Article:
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Unauthorized digging causes natural gas pipeline rupture; news organizations label it a “leak”

In 2010, news organizations labeled the Deepwater Horizon explosion a “spill” even though it was an explosion.

This week, news organizations labeled as a “leak” the fact 37,000 customers in eastern Washington and northwestern Idaho have no heat or hot water and can’t cook meals.

Yes, the pipeline was “leaking” natural gas.

Why? An unnamed landowner in Whitman County, Washington, decided to install a drainage pipe. However, the landowner did not call 811 before digging, which is the law in every state.

Thousands in two states are without natural gas service for up to five more days.

In each case, news organizations minimized the extent of the man-made disaster with weasel words. In the case of the rupture in Washington on Wednesday, news organizations have also named no names and minimized or ignored the gross negligence involved.

No one has explained how a plow, per the Lewiston Tribune, might have punctured a pipeline 41″ deep.

farm plow
Agricultural plow close-up on the ground, agricultural machinery.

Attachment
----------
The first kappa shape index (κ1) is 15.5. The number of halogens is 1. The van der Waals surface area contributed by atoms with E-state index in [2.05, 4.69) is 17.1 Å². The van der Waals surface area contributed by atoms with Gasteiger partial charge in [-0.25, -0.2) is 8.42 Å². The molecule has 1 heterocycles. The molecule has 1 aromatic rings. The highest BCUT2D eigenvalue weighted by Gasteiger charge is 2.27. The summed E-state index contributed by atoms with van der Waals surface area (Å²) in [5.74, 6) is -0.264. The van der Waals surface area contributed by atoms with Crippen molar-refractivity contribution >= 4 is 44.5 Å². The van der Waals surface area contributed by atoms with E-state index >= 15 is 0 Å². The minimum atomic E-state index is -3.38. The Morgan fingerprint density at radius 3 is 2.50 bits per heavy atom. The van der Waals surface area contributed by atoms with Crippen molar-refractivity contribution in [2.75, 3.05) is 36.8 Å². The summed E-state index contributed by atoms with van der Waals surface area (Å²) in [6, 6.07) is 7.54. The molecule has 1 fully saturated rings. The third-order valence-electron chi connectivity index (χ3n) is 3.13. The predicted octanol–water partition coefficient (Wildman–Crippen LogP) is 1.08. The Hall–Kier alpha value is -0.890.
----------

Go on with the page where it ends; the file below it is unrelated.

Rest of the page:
The Lewiston Tribune insists the landowner was merely “pulling a plow” through a field. (Maybe the reporter has never seen a plow?)

The Washington State Patrol closed U.S. Highway 195 between Colfax and Pullman after the “gas line was struck along” the highway shortly after noon.

“Through a field” does not evoke an image of a tractor alongside a road.

google map

Describing the cause as a “plow” implies the pipeline was very shallow. It wasn’t. It also suggests the person operating the tractor was not at fault. They were.

Q? How deep does a plow dig?
A: Moldboard plow depth is 4-6 inches.
A paraplow breaks up the soil to a depth of 15-20 inches.

Consequences?

According to Washington RCW 19.122.055: “Any excavator who fails to notify a one-number locator service and causes damage to a hazardous liquid or gas underground facility is subject to a civil penalty of not more than ten thousand dollars for each violation.”

Read that again. Maximum civil penalty: $10,000.

Seriously insufficient, especially since this is the “largest natural gas outage in Avista’s history.”

 

How have news organizations reported the incident?

Shutdown. Mishap. Leak. Damaged pipeline. Break.

I saw no news story that made it clear the landowner had broken the law. All minimized the cause.

Fifth-generation Iowa farmer Tom Geake told EPA: “Farming the land is a privilege. It’s not a right.” As someone who spent the early part of her career working with and for farmers, I can assure you that our laws too often treat farming as a right not to be infringed upon.

I could not contact the PUD today for follow up questions on possible penalties; it’s a holiday.

PSA: never-never-never operate an outdoor grill inside, whether to cook or heat an indoor area.

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Featured image: illustration by author.

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